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Pitfalls When Writing a Canvas Game for Android
Recently a client approached Metal Toad to develop a prototype game for Android devices and leaving the option of porting it to other devices open.
Recently a client approached Metal Toad to develop a prototype game for Android devices and leaving the option of porting it to other devices open. We decided to develop the game using HTML5's canvas element and wrap it in phonegap to bring it to Android devices. In this post I'll talk about the major pitfalls I encountered while working on the project and provide you with some points to keep in mind while developing canvas games for mobile devices.
Let me speak a bit about the game engine I decided to use: JawsJS. This canvas game engine made development a breeze. It is a lightweight game engine that provides many features to speed up development. Sprites, Spritesheets/animations, collision detection, tile maps, parallax scrolling and viewports are all handled by JawsJS in addition to the basic game loop (setup, update, draw). It also features a nice asset manager that will allow you to preload all the necessary assets for your game before hand.
I had been doing most of my development in my computer's browser, with the mindset of "Hey, if it works in a chrome browser on the desktop, it'll work in a webview on the Android device!" I was so wrong, so very, very wrong. After a while of coding the game and its mechanics, I went ahead and packaged up a test build for an Android tablet. After the app installed and began to run, it quickly threw up some errors in my debug log and proceeded to crash.
Preload *all* the things
Upon further investigation, this error was due to JawsJS attempting to draw the images before they had finished loading. Even though I was using the asset manager, my images weren't being preloaded properly. This only occurred in the webview though. On the desktop and on the tablet's native browser where it would seem more likely to draw before loading has completed, this worked fine! The only way I could fix this was by hacking JawsJS to actually store the image object in memory when the asset manager loaded it.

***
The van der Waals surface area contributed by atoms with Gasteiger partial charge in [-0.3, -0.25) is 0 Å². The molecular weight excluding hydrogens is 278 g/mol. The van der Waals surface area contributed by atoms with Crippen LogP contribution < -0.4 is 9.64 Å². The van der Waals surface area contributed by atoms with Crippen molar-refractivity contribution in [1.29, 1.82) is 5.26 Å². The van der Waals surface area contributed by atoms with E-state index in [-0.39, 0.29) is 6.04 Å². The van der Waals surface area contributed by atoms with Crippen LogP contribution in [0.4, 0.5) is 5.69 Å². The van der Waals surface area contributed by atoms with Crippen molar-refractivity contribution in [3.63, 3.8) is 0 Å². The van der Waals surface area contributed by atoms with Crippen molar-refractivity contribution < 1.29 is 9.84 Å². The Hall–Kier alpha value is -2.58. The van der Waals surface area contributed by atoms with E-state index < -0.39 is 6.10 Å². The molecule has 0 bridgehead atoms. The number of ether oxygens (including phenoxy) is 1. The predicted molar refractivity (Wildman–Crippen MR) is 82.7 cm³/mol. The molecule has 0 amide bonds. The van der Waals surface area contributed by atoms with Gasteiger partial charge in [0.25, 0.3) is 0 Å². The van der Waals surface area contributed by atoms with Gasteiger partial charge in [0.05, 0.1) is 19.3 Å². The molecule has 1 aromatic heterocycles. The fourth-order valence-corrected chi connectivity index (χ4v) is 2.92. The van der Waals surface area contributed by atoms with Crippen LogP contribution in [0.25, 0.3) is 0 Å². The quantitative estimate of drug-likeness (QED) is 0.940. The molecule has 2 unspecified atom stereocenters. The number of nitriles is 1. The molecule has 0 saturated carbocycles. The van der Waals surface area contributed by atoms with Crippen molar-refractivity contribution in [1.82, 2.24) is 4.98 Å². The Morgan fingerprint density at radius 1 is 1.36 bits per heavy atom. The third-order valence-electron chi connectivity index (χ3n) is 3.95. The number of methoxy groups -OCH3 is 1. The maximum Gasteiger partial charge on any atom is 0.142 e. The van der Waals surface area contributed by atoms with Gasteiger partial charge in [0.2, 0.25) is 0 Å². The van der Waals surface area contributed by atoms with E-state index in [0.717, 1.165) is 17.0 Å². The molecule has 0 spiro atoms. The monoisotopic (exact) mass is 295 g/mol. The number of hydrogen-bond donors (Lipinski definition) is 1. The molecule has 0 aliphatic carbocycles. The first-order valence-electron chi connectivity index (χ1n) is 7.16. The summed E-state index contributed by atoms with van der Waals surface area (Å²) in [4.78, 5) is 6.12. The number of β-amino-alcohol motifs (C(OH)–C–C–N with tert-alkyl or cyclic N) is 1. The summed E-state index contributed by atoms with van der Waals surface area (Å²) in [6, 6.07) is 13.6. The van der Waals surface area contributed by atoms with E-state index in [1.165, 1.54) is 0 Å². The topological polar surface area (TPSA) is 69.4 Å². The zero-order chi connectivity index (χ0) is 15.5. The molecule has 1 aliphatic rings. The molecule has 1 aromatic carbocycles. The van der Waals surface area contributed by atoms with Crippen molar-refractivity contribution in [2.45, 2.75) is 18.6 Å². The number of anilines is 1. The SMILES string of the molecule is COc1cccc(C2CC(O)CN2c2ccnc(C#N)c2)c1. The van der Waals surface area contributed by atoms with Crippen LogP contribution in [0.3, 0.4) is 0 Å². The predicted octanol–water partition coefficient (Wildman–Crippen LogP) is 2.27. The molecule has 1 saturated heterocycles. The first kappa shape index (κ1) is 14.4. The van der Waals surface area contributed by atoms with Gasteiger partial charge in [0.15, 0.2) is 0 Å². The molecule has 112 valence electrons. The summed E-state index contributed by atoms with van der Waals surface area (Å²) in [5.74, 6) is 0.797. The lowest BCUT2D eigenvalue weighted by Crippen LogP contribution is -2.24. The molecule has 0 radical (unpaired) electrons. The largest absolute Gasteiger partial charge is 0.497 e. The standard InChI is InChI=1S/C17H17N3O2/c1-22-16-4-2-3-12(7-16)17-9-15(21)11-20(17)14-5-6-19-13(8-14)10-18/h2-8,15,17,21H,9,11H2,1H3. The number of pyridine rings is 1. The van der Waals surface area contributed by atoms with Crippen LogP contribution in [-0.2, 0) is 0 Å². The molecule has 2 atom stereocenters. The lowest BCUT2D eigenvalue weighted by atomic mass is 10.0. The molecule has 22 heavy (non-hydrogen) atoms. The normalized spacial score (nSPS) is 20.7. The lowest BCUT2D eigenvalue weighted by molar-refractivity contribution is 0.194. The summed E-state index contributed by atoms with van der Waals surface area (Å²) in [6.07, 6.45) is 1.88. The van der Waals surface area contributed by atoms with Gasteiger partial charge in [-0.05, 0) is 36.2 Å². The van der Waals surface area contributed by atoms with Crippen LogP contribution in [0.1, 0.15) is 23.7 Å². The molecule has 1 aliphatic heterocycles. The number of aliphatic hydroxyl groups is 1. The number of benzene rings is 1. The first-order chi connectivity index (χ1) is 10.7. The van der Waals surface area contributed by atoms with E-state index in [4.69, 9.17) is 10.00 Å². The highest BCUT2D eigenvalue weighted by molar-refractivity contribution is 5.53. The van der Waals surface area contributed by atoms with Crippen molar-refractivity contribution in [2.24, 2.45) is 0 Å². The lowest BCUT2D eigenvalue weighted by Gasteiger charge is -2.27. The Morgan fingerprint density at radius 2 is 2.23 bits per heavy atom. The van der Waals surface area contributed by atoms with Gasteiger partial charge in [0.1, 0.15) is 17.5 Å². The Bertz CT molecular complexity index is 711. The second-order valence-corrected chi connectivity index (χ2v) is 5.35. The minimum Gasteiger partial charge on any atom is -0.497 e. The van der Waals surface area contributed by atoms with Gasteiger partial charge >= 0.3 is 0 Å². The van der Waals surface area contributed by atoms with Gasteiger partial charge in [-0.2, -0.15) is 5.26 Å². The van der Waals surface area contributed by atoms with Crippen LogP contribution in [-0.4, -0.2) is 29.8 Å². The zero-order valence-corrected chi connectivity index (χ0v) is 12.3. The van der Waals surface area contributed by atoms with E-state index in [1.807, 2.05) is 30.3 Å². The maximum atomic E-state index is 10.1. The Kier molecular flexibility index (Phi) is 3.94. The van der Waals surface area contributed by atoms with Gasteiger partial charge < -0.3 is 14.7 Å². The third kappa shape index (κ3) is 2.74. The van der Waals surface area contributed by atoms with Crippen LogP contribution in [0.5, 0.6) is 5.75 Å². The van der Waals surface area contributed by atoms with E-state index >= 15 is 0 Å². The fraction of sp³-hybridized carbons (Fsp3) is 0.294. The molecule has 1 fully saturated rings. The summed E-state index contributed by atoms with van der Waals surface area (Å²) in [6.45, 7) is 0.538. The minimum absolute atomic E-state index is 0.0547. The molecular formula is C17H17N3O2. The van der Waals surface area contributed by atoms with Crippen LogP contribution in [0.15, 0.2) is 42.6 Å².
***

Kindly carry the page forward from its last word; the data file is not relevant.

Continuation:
Android's webview has poor-to-no support for the element
The second major issue I encountered in my journey to Android-land, was the lack of support for the tag in Android. The game has some cut-scenes and a video tutorial. I was creating a video element and displaying the frames onto the canvas to accomplish this. On Android this would not do. When I entered a cut-scene, the app would freeze and I'd see a bunch of "call to OpenGL ES API with no current context" errors in the debug log. Initially I had thought I was generating the video element incorrectly and/or there was some odd encoding setting involved with the video file itself. I decided to make a simple page with a few different videos with varying markup to see if any worked on the tablet. In the tablet's native browser I could get the videos to load fine in a tag, but not in the webview. This seems to be a limitation of the webview itself and I was able to implement a workaround using the Video plugin for phonegap. This opens the video in the native player — removing any status/events I was using to check when the video had ended. This was a bit of a hack, but it worked. There is probably room for improvement here via some hefty phonegap plugin that might be worth researching and developing if support for the element remains minimal in the Android webview.
My tablet can't focus
The game was so close to being in a working state by now. There was one big issue remaining. My touch events seemed to fire only some of the time when I was touching the screen. When they would fire, a large light-blue overlay would envelope the entire canvas for a few seconds. This bug turned out to be focus related. I had to ensure that the webview had the current focus after each video played (since it was now playing in the external media player). To do this I had to extend a small phonegap plugin to call
webView.requestFocus(View.FOCUS_DOWN); when returning to the game from a cut-scene. With that fixed, I had a complete canvas game running both for desktops and Android devices.
I was overly ecstatic that all of the major bugs were resolved finally! I only had a few non-platform related issues to hammer out and the game would be complete. As happy as I was, when I realized the poor performance of canvas on the tablet, my happiness faded away. While the desktop I was testing with made my app seem fast and responsive, the tablet ran like molasses on a cold day. However, after some speed improvements, the prototype ran at a decent speed. If the game were to evolve beyond the prototype stage, it might need some additional hacking, or a different approach to achieve faster speeds.
In brief, here's a few things to keep in mind when developing an HTML 5 application for a mobile device:
- Always test on your device alongside any desktop testing.
- Canvas game engines are very new, they might have a few bugs in them.
- Be prepared for differences even between the device's browser and the device's webview.
- Don't be afraid to write some native code!
- Spend even more time researching the current limitations of your device.
- Run a few small speed tests to see if your game will run as fast as you desire (on both desktop and tablet!).
Good luck and happy coding!